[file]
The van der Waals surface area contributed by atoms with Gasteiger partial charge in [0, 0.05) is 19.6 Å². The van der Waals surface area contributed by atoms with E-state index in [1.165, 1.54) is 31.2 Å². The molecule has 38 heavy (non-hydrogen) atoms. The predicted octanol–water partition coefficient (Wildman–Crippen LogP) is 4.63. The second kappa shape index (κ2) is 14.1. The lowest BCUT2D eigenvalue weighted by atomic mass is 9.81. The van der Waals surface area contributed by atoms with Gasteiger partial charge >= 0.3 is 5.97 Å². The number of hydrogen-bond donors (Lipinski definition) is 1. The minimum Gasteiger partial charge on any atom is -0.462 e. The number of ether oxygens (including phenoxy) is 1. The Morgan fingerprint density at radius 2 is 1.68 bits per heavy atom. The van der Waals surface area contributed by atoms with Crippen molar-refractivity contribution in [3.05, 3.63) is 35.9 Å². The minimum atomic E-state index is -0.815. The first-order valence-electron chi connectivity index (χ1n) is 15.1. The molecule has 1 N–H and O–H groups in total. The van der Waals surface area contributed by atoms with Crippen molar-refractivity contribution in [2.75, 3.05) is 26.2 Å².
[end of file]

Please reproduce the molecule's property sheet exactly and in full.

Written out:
The van der Waals surface area contributed by atoms with Gasteiger partial charge in [0, 0.05) is 19.6 Å². The van der Waals surface area contributed by atoms with E-state index in [1.165, 1.54) is 31.2 Å². The molecule has 38 heavy (non-hydrogen) atoms. The predicted octanol–water partition coefficient (Wildman–Crippen LogP) is 4.63. The second kappa shape index (κ2) is 14.1. The lowest BCUT2D eigenvalue weighted by atomic mass is 9.81. The van der Waals surface area contributed by atoms with Gasteiger partial charge >= 0.3 is 5.97 Å². The number of hydrogen-bond donors (Lipinski definition) is 1. The minimum Gasteiger partial charge on any atom is -0.462 e. The number of ether oxygens (including phenoxy) is 1. The Morgan fingerprint density at radius 2 is 1.68 bits per heavy atom. The van der Waals surface area contributed by atoms with Crippen molar-refractivity contribution in [3.05, 3.63) is 35.9 Å². The minimum atomic E-state index is -0.815. The first-order valence-electron chi connectivity index (χ1n) is 15.1. The molecule has 1 N–H and O–H groups in total. The van der Waals surface area contributed by atoms with Crippen molar-refractivity contribution in [2.75, 3.05) is 26.2 Å².